“One of the most effective ways to combat corporate misconduct is by seeking accountability from the individuals who perpetrated the wrongdoing.” So said a memorandum penned in 2015 by Sally Yates, then U.S. Deputy Attorney General. The seven-page Yates memo goes on to urge False Claims Act (FCA) investigations to train the spotlight on the individuals who may be committing fraud, rather than allowing them to hide behind corporations.
In 2015, a mere half-dozen physicians were required to personally pay to settle FCA cases. However, so far in 2017, more than two dozen doctors have had to make settlement payments using their own funds (this according to analyst Eric Topor of Bloomberg BNA and reported by the National Law Review). It may very well be that the Yates memo has been taken seriously by those investigating cases of fraud in healthcare, and that it reflects an ongoing pattern.
“Individual accountability” a point of agreement for Deputy Attorneys General
Although he hasn’t overtly promised to do so, current Deputy Attorney General Rod Rosenstein has reportedly entertained plans to fold the rationale that fuels the Yates memo into the official manual for U.S. Attorneys. And whether or not he takes that step, he seemingly agrees with identifying the wrongdoer and holding him/her/it responsible for the wrongdoing, whether on the individual level and/or the corporate level.
Rosenstein delivered the keynote address for the U.S. Chamber Institute for Legal Reform in October and said, “We are establishing a Working Group on Corporate Enforcement and Accountability, which will offer recommendations on promoting individual accountability and corporate cooperation.”
Regarding healthcare professionals who may be intending to hide behind a large healthcare machine in order to escape notice by fraud investigators, Topor’s analysis shows that physicians employed by sizable hospitals are less likely to be the individuals on the FCA hook than doctors who own their own practices. The reason for this, of course, is that typically doctors working in hospitals have more distance between them and the facility’s billing practices.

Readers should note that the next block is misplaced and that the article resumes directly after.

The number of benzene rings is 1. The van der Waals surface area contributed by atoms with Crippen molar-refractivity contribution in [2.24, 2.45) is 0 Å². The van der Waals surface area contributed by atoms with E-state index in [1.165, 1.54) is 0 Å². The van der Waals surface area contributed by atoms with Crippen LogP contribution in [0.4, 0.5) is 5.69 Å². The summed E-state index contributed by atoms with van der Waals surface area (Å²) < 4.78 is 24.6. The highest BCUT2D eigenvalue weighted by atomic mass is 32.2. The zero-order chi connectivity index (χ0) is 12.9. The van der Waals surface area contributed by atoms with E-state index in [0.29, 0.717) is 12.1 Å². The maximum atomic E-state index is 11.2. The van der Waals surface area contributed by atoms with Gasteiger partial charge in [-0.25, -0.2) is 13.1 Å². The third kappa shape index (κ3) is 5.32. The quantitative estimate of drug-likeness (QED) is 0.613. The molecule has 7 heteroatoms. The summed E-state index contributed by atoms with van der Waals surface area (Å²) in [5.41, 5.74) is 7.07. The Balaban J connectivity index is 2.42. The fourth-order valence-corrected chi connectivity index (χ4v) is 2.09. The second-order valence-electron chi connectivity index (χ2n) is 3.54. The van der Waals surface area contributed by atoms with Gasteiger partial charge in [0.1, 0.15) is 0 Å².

Even doctors in large hospitals not immune to fraud investigations
Still, the Yates memo is clear in its urging for the government to pursue action against individual physicians when they are accused of fraudulent billing practices, no matter how large the provider umbrella under which they work. Topor’s research reveals that when a doctor is individually named as a bad actor in FCA litigation, the odds are that the government itself will try to collect a personal settlement from the physician, as will the whistleblower in a qui tam case.
So if anything, this personal settlement trend should motivate doctors — who might have assumed that working for large hospitals makes them immune to billing fraud investigations — to proceed with caution.
And even when a false claims investigation appears to be wrapping up at the corporate level, often settlement clauses are in place that permit the scrutiny to carry on; and furthermore, those clauses often stipulate that doctors must cooperate with any investigations. Sometimes these clauses can spell additional settlements down the road, with physicians as the focus.
The DOJ “will not flag in its commitment” to uncovering fraud
Truly, the work that goes into combatting healthcare fraud is effort that the government sees as ongoing. Acknowledging that there is no one way to prevent fraudulent behavior in every instance, Rosenstein said in his address that “no measures will be successful in deterring all criminals.”
But he followed that up with the Department of Justice’s determination to continue the fight against fraudulent activity overall and regardless of wrongdoer specifics. “This is why the Department will not flag in its commitment to investigating and pursuing corporate fraud, whether American companies are victims, or perpetrators.”
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